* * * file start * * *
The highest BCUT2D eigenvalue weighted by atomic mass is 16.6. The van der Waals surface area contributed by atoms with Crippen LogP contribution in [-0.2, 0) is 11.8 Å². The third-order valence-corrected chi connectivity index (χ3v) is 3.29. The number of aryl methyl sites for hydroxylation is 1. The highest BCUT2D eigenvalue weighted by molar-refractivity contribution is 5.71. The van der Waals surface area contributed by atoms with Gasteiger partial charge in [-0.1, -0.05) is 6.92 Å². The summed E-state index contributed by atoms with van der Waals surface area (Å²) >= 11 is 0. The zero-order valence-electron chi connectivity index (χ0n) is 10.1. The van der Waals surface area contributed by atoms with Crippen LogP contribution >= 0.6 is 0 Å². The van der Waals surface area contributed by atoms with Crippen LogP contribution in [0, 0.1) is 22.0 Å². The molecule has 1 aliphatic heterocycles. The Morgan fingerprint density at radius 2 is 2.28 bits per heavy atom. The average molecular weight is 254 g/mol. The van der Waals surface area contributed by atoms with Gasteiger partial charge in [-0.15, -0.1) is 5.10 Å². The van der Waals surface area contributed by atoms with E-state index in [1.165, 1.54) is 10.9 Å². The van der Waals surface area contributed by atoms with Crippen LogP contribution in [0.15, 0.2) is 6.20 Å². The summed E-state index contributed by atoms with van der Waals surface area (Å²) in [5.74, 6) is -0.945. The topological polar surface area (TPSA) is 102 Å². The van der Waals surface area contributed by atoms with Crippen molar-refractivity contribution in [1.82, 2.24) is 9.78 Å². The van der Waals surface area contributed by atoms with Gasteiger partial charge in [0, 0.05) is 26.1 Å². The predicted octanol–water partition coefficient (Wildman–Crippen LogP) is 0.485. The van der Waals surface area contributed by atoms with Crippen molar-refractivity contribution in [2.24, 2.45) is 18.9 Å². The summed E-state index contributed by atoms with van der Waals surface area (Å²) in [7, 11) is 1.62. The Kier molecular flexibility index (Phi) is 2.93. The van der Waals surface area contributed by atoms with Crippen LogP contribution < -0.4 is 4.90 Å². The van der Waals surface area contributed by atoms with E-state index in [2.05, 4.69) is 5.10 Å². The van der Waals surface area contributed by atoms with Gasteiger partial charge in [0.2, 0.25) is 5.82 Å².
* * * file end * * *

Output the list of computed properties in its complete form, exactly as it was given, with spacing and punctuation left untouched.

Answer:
The highest BCUT2D eigenvalue weighted by atomic mass is 16.6. The van der Waals surface area contributed by atoms with Crippen LogP contribution in [-0.2, 0) is 11.8 Å². The third-order valence-corrected chi connectivity index (χ3v) is 3.29. The number of aryl methyl sites for hydroxylation is 1. The highest BCUT2D eigenvalue weighted by molar-refractivity contribution is 5.71. The van der Waals surface area contributed by atoms with Gasteiger partial charge in [-0.1, -0.05) is 6.92 Å². The summed E-state index contributed by atoms with van der Waals surface area (Å²) >= 11 is 0. The zero-order valence-electron chi connectivity index (χ0n) is 10.1. The van der Waals surface area contributed by atoms with Crippen LogP contribution >= 0.6 is 0 Å². The van der Waals surface area contributed by atoms with Crippen LogP contribution in [0, 0.1) is 22.0 Å². The molecule has 1 aliphatic heterocycles. The Morgan fingerprint density at radius 2 is 2.28 bits per heavy atom. The average molecular weight is 254 g/mol. The van der Waals surface area contributed by atoms with Gasteiger partial charge in [-0.15, -0.1) is 5.10 Å². The van der Waals surface area contributed by atoms with E-state index in [1.165, 1.54) is 10.9 Å². The van der Waals surface area contributed by atoms with Crippen LogP contribution in [0.15, 0.2) is 6.20 Å². The summed E-state index contributed by atoms with van der Waals surface area (Å²) in [5.74, 6) is -0.945. The topological polar surface area (TPSA) is 102 Å². The van der Waals surface area contributed by atoms with Crippen molar-refractivity contribution in [1.82, 2.24) is 9.78 Å². The van der Waals surface area contributed by atoms with Gasteiger partial charge in [0, 0.05) is 26.1 Å². The predicted octanol–water partition coefficient (Wildman–Crippen LogP) is 0.485. The van der Waals surface area contributed by atoms with Crippen molar-refractivity contribution in [2.24, 2.45) is 18.9 Å². The summed E-state index contributed by atoms with van der Waals surface area (Å²) in [7, 11) is 1.62. The Kier molecular flexibility index (Phi) is 2.93. The van der Waals surface area contributed by atoms with Crippen LogP contribution < -0.4 is 4.90 Å². The van der Waals surface area contributed by atoms with E-state index in [2.05, 4.69) is 5.10 Å². The van der Waals surface area contributed by atoms with Gasteiger partial charge in [0.2, 0.25) is 5.82 Å².